Tips for animal/human relations

Even if you don’t learn to communicate telepathically with your pets, there are some general rules that can make everyone’s lives easier. Consider a sampling of animal communicator Cathy Easterbrook‘s advice:

• Be aware that animals can pick up your thoughts — although they don’t always choose to tune in. (Who would want to hear all the extraneous chatter in the human mind?) And if you want them to know something, tell them verbally. Yes, they do understand what you’re saying — even if you don’t hear how they feel about the subject, and even if they don’t do what you ask.

• Give each animal in the household a job, or a role to fill. “They need a purpose,” Cathy explains. Maybe the animal’s job is to be a watchdog, or a child’s friend, or a walking partner. “You want to make them feel useful and a part of the family,” she says.

• If you want an animal to change its behavior, be firm. Give a reason that the animal should change.

• If your animal friend has just done something particularly annoying, don’t get all theatrical about it — humans’ fits can be downright entertaining. Sometimes people find that they can ward off annoying behaviors (like urinating on the rug) simply by giving their animals more attention.

• “Think in a positive mode. ‘Don’t’ doesn’t register,” she explains. If you say to your dog, “Stay out of Mr. Johnson’s yard,” your dog gets an image of that forbidden yard. Instead, Cathy advises, tell your animal to stay inside your yard, and visualize the boundaries.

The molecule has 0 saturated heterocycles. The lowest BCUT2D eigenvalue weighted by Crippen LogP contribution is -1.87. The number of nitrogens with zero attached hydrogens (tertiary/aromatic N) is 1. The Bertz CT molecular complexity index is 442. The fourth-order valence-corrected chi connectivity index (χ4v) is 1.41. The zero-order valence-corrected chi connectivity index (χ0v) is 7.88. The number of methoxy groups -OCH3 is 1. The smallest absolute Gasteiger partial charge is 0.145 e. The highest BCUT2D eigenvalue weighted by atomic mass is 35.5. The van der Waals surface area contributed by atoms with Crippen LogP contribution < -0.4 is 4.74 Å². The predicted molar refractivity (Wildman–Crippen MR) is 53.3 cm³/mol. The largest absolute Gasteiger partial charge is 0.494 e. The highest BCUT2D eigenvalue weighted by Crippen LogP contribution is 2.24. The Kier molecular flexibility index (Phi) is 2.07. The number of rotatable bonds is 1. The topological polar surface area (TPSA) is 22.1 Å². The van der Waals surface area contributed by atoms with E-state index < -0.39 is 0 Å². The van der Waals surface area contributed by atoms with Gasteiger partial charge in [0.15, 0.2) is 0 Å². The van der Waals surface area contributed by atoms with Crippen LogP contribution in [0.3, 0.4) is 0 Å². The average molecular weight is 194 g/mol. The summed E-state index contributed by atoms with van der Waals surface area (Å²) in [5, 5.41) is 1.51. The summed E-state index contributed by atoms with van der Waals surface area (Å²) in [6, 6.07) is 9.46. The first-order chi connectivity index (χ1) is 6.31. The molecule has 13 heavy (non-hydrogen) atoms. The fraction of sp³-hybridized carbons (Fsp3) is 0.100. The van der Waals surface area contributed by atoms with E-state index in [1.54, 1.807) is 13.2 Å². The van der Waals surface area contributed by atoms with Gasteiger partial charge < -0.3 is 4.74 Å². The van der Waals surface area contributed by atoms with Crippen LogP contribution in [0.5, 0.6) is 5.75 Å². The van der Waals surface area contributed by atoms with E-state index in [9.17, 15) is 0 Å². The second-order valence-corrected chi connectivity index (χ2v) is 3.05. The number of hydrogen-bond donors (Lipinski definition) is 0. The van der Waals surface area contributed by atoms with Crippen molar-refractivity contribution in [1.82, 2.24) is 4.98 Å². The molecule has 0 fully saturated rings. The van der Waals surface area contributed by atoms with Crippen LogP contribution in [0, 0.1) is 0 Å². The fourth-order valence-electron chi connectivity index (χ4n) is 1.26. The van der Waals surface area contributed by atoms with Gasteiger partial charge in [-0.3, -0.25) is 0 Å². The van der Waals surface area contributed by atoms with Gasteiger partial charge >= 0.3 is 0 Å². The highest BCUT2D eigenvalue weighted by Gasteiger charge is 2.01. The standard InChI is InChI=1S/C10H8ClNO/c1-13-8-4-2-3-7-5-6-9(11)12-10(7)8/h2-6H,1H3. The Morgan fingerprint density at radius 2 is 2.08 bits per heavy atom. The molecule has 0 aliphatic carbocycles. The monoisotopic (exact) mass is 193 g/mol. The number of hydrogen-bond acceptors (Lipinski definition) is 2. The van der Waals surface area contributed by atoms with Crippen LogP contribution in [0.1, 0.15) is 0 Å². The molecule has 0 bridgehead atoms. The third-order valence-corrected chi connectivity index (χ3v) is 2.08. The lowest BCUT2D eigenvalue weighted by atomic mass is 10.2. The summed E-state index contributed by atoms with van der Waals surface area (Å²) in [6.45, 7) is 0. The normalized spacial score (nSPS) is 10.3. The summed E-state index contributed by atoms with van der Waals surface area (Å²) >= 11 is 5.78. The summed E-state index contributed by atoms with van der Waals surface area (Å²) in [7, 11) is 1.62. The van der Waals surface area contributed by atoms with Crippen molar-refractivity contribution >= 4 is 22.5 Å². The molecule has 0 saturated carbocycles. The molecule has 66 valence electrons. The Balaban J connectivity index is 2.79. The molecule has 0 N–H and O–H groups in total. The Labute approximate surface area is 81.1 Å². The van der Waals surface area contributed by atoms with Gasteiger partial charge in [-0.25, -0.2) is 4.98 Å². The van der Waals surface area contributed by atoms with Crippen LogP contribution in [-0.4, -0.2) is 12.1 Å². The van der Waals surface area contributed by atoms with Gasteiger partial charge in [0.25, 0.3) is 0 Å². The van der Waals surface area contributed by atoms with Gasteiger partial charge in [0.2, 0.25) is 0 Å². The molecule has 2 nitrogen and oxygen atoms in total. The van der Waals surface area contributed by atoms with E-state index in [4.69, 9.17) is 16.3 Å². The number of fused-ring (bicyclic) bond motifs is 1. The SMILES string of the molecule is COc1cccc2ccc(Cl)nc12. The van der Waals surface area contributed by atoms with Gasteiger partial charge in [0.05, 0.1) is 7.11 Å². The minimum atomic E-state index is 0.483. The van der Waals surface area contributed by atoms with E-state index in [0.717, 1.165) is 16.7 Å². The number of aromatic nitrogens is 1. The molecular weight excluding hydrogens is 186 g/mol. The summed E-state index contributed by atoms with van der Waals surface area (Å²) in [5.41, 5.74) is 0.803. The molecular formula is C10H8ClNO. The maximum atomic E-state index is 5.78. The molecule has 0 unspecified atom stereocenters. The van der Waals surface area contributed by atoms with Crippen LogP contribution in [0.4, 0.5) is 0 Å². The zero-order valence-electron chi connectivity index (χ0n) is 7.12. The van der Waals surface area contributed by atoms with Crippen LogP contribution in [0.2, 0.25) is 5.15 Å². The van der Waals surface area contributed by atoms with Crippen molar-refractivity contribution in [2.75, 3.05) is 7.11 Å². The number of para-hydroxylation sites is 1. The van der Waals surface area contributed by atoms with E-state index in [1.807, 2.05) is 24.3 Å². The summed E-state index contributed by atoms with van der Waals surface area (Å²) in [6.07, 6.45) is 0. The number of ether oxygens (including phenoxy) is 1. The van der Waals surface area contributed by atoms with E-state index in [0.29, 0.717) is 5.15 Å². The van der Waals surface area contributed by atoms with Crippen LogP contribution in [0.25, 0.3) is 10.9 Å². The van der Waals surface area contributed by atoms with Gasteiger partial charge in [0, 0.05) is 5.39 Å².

• Understand that, to animals, death isn’t necessarily a bad thing. Some suffering animals are relieved by euthanasia. However, animals know if they’re being euthanized because the humans simply don’t want them anymore, and that feeling of being discarded can be traumatic.

• Never get cats declawed. Cats need their claws so they can stretch their backs out, Cathy explains. Besides, the surgery leaves nasty knots of energy that hurt cats for the rest of their lives, she says.

• Never think that you are “above” certain animals, even though you feed them or you “saved” them. “Saved them from what — death?” Cathy asks. “If you talk to these animals, [heaven] is a nice place to be.”

• Remember that animals show up in certain places at certain times for a reason — and that maybe they are there to meet you.

Suggested reading

Animal Talk by Penelope Smith, considered the nation’s foremost animal communicator.

Kinship with All Life by J. Allen Boone, a Hollywood writer who studied communication with several animals, starting with Strongheart, a German shepherd who starred in several motion pictures.

Natural Healing for Dogs and Cats, a medical book by Diane Stein.

Behaving as if the God in All Life Mattered, by M.S. Wright.

When Elephants Weep, by Jeffrey Masson.

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